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Have you seen the two scientists who just won their selves a Nobel Prize in Medicine ?


A professor of physiology at the University of California, San Francisco, named David Julius and Ardem Patapoutian, a molecular biologist and neuroscientist at the Scripps Research Institute, have won this year’s Nobel Prize in physiology or medicine for their work in understanding how we sense temperature and touch.

According to research , Work conducted by Julius and Patapoutian led to a deeper understanding of how the human nervous system senses heat, cold, and mechanical stimuli, helping answer the question of how humans sense their environment.

According to Jeremy Berg, a professor of computational and systems biology at the University of Pittsburgh, Julius’s approach utilizing capsaicin “was quite clever, since the addition of a chemical is more specific and readily controlled than temperature or mechanical forces.”

“Once identified, this ion channel protein was shown to be sensitive to temperature and opened up the field,” Berg said. “We all have likely experiences related to these channels as, for example, the pain we feel when a cut or burn is exposed to higher temperatures.”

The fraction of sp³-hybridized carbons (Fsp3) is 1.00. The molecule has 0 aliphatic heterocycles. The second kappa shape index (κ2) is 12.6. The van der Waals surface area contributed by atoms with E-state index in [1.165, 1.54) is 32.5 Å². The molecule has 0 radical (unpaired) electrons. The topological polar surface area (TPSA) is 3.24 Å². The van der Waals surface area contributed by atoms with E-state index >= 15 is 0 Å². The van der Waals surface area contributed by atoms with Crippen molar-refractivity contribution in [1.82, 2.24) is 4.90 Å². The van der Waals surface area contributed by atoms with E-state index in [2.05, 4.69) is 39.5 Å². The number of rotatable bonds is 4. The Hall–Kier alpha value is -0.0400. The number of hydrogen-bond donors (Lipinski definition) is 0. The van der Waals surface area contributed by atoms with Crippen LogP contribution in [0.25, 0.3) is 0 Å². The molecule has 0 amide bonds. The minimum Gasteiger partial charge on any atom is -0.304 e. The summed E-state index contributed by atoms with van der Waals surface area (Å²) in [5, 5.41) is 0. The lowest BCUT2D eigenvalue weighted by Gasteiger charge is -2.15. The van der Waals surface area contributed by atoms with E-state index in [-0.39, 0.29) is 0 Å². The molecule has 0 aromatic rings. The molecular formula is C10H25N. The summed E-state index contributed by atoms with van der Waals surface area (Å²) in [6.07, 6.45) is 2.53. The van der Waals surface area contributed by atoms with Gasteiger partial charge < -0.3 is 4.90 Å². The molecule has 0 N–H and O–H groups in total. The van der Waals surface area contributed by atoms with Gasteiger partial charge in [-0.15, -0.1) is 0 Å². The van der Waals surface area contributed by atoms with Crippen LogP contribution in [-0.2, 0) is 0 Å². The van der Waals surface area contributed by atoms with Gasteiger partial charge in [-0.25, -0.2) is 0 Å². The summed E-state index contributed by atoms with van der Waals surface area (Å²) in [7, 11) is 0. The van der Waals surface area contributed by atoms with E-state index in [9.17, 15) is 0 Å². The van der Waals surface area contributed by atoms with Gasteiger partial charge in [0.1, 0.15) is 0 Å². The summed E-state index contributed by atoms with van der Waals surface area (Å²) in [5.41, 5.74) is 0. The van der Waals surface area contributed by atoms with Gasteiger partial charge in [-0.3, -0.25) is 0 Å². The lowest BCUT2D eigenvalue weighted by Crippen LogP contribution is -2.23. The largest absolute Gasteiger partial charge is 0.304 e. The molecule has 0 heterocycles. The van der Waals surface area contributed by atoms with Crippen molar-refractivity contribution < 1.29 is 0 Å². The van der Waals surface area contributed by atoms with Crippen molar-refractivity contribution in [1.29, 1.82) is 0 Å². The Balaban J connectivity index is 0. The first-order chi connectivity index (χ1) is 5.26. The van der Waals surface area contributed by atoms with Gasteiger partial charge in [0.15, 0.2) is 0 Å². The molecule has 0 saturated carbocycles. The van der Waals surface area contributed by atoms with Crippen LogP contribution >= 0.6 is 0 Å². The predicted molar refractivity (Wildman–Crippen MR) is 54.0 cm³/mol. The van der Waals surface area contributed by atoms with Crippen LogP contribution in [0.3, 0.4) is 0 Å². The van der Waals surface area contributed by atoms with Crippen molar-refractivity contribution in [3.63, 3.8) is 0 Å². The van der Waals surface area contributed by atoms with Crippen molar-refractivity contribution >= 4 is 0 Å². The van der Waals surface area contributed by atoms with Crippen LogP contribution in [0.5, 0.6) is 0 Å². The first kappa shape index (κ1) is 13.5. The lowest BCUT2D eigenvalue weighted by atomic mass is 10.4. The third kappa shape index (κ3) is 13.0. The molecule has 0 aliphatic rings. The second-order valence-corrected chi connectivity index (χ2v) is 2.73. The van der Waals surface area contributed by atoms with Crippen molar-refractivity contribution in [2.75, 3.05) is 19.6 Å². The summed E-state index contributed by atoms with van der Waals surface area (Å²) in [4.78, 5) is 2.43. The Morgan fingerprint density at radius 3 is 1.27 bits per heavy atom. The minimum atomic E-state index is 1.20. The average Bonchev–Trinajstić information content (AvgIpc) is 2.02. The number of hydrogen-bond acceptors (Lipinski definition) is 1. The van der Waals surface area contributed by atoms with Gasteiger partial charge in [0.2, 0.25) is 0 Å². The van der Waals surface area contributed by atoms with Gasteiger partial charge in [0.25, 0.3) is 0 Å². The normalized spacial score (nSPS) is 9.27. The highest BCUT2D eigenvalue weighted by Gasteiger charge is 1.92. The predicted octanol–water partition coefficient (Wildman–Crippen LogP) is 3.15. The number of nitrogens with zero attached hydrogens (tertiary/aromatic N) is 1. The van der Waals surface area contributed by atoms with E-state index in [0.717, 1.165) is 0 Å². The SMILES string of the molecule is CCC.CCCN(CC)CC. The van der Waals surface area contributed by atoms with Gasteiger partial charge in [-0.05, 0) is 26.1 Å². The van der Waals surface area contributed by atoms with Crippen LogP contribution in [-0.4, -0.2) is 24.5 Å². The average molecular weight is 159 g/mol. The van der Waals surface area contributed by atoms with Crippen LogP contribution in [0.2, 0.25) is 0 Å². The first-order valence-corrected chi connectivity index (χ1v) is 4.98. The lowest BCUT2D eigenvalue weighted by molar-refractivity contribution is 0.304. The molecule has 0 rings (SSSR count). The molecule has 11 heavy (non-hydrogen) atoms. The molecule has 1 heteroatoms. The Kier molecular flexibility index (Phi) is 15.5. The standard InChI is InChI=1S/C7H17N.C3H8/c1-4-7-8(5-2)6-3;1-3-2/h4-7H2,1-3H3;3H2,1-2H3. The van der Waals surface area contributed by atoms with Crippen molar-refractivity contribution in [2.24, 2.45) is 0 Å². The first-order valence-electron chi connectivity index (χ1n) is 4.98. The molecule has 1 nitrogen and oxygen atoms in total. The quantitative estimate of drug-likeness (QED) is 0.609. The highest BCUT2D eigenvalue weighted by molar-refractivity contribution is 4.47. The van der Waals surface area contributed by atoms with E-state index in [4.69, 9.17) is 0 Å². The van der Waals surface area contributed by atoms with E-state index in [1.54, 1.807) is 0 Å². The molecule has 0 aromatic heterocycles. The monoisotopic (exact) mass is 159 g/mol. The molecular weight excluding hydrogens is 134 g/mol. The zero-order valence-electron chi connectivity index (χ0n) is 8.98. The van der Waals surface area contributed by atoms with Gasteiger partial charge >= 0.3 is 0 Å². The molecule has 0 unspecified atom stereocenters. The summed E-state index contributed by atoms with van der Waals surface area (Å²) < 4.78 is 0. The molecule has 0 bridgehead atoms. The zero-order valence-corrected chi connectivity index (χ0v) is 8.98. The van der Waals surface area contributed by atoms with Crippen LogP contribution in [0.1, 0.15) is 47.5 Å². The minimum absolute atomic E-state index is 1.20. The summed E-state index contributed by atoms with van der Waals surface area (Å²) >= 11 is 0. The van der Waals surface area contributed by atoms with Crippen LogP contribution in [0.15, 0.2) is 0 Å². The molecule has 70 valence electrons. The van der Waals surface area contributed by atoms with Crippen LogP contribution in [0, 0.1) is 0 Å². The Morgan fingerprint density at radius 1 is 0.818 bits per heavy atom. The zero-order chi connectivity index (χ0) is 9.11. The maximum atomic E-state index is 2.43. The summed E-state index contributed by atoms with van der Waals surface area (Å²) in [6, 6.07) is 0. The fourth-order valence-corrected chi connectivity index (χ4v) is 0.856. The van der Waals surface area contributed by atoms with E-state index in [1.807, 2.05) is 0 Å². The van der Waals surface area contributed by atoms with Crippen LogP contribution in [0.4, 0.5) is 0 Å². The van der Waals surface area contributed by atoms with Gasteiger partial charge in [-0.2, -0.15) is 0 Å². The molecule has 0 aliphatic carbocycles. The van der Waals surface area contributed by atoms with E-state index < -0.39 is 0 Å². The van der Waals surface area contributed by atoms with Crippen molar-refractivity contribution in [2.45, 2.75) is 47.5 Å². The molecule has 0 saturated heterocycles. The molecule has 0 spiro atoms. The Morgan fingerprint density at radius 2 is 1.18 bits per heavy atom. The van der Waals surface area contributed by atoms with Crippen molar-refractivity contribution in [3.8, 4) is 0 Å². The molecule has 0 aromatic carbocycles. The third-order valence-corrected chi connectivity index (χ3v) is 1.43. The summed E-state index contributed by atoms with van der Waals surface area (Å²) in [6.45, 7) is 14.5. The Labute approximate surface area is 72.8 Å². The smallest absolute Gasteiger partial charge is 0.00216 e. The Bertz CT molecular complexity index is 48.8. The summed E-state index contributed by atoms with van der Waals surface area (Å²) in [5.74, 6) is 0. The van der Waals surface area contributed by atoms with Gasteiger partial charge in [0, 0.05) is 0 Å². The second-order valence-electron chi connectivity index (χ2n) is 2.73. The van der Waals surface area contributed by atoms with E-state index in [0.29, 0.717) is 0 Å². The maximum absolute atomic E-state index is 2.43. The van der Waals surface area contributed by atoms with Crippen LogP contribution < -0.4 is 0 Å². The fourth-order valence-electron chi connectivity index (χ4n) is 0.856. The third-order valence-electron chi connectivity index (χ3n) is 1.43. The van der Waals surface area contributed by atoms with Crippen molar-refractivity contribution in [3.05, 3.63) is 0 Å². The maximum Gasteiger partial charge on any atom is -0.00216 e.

Although, Patapoutian utilized pressure-sensitive cells to find a unique group of sensors that respond to mechanical stimuli both within the skin and internal organs.

Julius used capsaicin, a compound found in chili peppers that creates a burning sensation, to identify a sensor within the nerve endings of the skin that responds to heat.

The Nobel committee state this in a release “Our ability to sense heat, cold and touch is essential for survival and underpins our interaction with the world around us,” . “In our daily lives we take these sensations for granted, but how are nerve impulses initiated so that temperature and pressure can be perceived?”

According to the Nobel committee, the work conducted by Julius and Patapoutian has helped us to understand the ways in which heat, cold, and mechanical stimuli can initiate nerve impulses that help us respond to our environment.

That work is now being used to “develop treatments for a wide range of disease conditions, including chronic pain,” the committee said. (Santora/Engelbrecht, New York Times, 10/4; Cooney/Molteni, STAT News, 10/4; Nobel committee release, 10/4).


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